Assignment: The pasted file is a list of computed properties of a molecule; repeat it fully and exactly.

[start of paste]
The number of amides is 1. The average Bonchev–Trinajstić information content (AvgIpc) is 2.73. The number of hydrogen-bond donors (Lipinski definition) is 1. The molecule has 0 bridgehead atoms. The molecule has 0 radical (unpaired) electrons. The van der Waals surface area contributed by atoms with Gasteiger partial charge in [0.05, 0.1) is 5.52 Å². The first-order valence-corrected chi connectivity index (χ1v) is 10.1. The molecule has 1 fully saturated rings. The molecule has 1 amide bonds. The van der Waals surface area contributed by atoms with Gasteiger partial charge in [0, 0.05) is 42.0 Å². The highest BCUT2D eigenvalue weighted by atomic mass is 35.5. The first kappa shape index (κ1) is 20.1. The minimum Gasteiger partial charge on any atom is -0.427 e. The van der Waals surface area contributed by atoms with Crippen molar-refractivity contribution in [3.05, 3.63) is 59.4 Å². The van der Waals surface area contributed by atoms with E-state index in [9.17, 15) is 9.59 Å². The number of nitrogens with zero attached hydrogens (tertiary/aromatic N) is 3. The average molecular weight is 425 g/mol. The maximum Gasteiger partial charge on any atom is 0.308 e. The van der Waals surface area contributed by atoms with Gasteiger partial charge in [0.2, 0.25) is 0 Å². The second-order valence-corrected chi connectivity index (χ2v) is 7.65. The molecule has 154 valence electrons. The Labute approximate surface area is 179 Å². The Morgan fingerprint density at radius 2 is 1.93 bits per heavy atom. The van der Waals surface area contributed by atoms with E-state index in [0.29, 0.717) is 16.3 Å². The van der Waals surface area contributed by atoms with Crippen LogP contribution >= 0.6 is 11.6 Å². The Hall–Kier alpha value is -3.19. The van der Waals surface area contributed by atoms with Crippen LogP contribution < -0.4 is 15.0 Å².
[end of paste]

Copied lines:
The number of amides is 1. The average Bonchev–Trinajstić information content (AvgIpc) is 2.73. The number of hydrogen-bond donors (Lipinski definition) is 1. The molecule has 0 bridgehead atoms. The molecule has 0 radical (unpaired) electrons. The van der Waals surface area contributed by atoms with Gasteiger partial charge in [0.05, 0.1) is 5.52 Å². The first-order valence-corrected chi connectivity index (χ1v) is 10.1. The molecule has 1 fully saturated rings. The molecule has 1 amide bonds. The van der Waals surface area contributed by atoms with Gasteiger partial charge in [0, 0.05) is 42.0 Å². The highest BCUT2D eigenvalue weighted by atomic mass is 35.5. The first kappa shape index (κ1) is 20.1. The minimum Gasteiger partial charge on any atom is -0.427 e. The van der Waals surface area contributed by atoms with Crippen molar-refractivity contribution in [3.05, 3.63) is 59.4 Å². The van der Waals surface area contributed by atoms with E-state index in [9.17, 15) is 9.59 Å². The number of nitrogens with zero attached hydrogens (tertiary/aromatic N) is 3. The average molecular weight is 425 g/mol. The maximum Gasteiger partial charge on any atom is 0.308 e. The van der Waals surface area contributed by atoms with Gasteiger partial charge in [0.2, 0.25) is 0 Å². The second-order valence-corrected chi connectivity index (χ2v) is 7.65. The molecule has 154 valence electrons. The Labute approximate surface area is 179 Å². The Morgan fingerprint density at radius 2 is 1.93 bits per heavy atom. The van der Waals surface area contributed by atoms with E-state index in [0.29, 0.717) is 16.3 Å². The van der Waals surface area contributed by atoms with Crippen LogP contribution >= 0.6 is 11.6 Å². The Hall–Kier alpha value is -3.19. The van der Waals surface area contributed by atoms with Crippen LogP contribution < -0.4 is 15.0 Å².